Alaska Runs A “Safety Dance” Fare Sale To Stimulate Bookings

Alaska Airlines is running a new buy one get one (BOGO) fare sale inspired by its “Safety Dance.” The carrier’s new sale is designed to stimulate bookings and fill up more of the airline’s seats. The offer is valid on bookings made through February 8th and is valid for travel from February 16th through May 26th, 2021.

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Act fast, Alaska has launched a BOGO sale through February 8th. Photo: Getty Images

The details of Alaska’s new BOGO deal

Alaska Airlines is running a new BOGO sale inspired by its “Safety Dance.” The “Safety Dance” is a one-minute promotional video launched by Alaska Airlines and is inspired by Men Without Hats single from 1982.

The sale ends at 23:59 Pacific Time on February 8th. Passengers can book through this link.

The promotion is valid for travel between February 16th and May 26th, 2021. Travel heading to Hawaii, Mexico, or Costa Rica is valid on Sundays through Wednesdays. Travel back from Hawaii, Mexico, or Costa Rica is valid from Tuesdays through Fridays. Travel to and from all other cities is valid from Mondays through Thursdays.

Through the deal, passengers can buy one economy class ticket at regular price and get a second ticket for just the taxes. This is valid for itineraries with a minimum of two and a maximum of six passengers who are traveling together and book and ticket at the same time, in the same reservation, and at the same fare.

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The promotion is valid across Alaska’s network, excluding Prudhoe Bay (SCC) Photo: Getty Images

The sale also comes with a few bonuses. You can get 10% off on travel on days of the week not listed above. On first class fares, passengers can get 10% off all days of the week. And, for the solo travelers out there, you can get 10% off travel all days of the week.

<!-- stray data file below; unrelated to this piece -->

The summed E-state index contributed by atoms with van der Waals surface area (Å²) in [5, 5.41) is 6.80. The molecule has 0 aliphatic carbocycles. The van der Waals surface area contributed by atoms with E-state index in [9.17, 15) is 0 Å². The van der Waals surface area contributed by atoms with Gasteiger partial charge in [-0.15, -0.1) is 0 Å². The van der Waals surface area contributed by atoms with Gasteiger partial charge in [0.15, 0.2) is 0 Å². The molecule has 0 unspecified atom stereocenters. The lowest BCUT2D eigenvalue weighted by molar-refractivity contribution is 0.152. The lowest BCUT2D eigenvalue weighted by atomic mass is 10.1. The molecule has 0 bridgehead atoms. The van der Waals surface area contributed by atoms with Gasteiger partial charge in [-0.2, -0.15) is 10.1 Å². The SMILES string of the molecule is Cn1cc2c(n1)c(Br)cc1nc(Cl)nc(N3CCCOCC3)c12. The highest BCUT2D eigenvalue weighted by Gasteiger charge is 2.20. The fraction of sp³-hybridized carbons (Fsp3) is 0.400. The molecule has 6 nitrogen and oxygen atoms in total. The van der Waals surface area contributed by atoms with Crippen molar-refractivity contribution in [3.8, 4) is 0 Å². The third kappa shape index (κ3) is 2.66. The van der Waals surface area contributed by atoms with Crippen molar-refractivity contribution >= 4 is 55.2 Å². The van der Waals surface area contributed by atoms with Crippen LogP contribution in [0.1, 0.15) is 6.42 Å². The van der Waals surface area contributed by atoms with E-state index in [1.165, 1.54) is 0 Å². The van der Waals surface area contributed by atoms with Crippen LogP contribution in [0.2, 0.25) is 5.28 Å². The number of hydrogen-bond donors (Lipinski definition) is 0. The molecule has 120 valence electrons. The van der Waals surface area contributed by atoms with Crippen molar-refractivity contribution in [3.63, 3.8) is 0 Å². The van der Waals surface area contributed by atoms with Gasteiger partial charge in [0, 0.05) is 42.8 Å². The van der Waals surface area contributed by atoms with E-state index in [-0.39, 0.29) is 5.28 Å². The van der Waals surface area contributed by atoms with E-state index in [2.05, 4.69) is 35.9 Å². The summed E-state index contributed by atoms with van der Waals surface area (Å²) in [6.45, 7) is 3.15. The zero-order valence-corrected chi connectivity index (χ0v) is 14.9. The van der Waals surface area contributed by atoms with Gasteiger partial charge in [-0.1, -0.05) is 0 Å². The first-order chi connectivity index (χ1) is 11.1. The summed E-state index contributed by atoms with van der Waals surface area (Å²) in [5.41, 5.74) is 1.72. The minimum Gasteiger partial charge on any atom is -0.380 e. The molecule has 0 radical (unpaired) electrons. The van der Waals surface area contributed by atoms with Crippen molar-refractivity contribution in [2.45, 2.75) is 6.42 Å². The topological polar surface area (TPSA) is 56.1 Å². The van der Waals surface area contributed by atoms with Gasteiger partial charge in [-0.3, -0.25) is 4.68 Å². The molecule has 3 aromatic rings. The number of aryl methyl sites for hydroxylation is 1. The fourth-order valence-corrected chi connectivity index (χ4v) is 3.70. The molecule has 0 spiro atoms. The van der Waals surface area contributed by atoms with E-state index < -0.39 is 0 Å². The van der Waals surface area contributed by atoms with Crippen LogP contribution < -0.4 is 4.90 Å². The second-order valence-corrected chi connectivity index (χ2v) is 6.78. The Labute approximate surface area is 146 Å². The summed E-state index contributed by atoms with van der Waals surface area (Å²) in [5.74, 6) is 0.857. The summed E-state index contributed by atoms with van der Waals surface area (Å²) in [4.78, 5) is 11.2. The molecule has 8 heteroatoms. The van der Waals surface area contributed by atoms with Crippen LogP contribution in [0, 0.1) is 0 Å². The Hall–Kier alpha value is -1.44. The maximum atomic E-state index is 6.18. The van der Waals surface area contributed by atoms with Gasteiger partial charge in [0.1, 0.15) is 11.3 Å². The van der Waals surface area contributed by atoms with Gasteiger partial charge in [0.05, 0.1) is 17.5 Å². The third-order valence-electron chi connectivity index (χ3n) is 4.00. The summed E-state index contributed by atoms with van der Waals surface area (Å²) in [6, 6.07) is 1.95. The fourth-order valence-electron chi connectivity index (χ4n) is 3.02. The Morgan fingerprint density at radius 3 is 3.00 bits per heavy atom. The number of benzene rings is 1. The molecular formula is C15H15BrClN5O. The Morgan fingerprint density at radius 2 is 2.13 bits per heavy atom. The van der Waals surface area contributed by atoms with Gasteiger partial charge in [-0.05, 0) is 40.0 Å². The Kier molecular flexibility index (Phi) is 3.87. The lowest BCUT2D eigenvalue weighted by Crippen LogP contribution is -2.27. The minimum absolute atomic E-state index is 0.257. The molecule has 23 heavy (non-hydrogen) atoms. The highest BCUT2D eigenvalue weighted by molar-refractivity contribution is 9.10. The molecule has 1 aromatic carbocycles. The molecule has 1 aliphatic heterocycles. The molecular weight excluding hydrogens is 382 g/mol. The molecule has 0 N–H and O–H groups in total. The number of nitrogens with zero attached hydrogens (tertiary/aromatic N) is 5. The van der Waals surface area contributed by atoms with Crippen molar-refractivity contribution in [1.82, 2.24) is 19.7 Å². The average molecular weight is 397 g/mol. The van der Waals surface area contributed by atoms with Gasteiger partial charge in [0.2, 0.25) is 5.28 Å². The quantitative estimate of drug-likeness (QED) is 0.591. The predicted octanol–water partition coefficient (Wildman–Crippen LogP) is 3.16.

To take advantage of the sale, you can book through the portal linked above or else enter “LETSGO” into the discount code field.

Alaska seeks to stimulate bookings

Alaska Airlines has run several fare sales since the onset of the crisis, and there is a reason for this. Right now, the booking curve is quite short. Passengers are choosing to buy tickets in a very short period of time before they plan on flying, which means airlines do not have a lot of time to figure out which flights to run or have an accurate gauge of demand until close to departure when it might be too late to amend the schedule.

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Some of Alaska’s largest markets, including California, are starting to reopen, so the carrier hopes that it can get people to be comfortable with booking into the future. Photo: Getty Images

The strategy has worked in the past. Andrew Harrison, Alaska’s Chief Commercial Officer, remarked on the airline’s fare sales on the carrier’s fourth-quarter earnings call:

“We had very significant stimulation, and I’m very proud of the marketing team. We had very heavy promotions in December. It got our brand out there. It got our employees engaged. We had the highest level of first class bookings, highest level of Thursday, Friday, Saturday bookings that we’ve had all pandemic. To your point, I think that a lot of that, though, was focused on future traffic. We have a lot of seats to sell into the future. And so we use that opportunity.”

Given how it worked in the past, it makes no sense for Alaska to change up that tactic now.

Getting a gauge of future sales

The flight period for this sale runs through the end of May, right before when most schools are out, families are gearing up to travel again, college students decide to head out on internships, and, hopefully, when just a few more business travelers are getting onboard planes again. There is a lot of diverse traffic during the summer.

Alaska is hoping it can gauge where it needs to be heading into March and beyond. According to incoming CEO Ben Minicucci, the airline’s team will be “on our toes and react appropriately” to whatever spring break demand materializes.

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Alaska is hoping to lengthen the booking curve this year, which will give its team more time to plan. Photo: Getty Images

In general, Alaska Airlines is planning an aggressive ramp-up of capacity heading into the summer. The airline plans to fly about 80% of its summer 2019 capacity in summer 2021, which is a truly exceptional amount.

In the first quarter, the airline believes it will fly about 70% of its 2019 levels with a load factor of around 40 to 45%. March and April should be better months since Alaska’s January load factor could end up shaking out to as low as 35%.

Alaska hopes that the fare sale will stimulate some new bookings. While this is not a guarantee, it appears now, with vaccines starting to be rolled out, that some people feel comfortable booking travel out a little further.

Are you going to take advantage of this BOGO sale with Alaska Airlines? Let us know in the comments!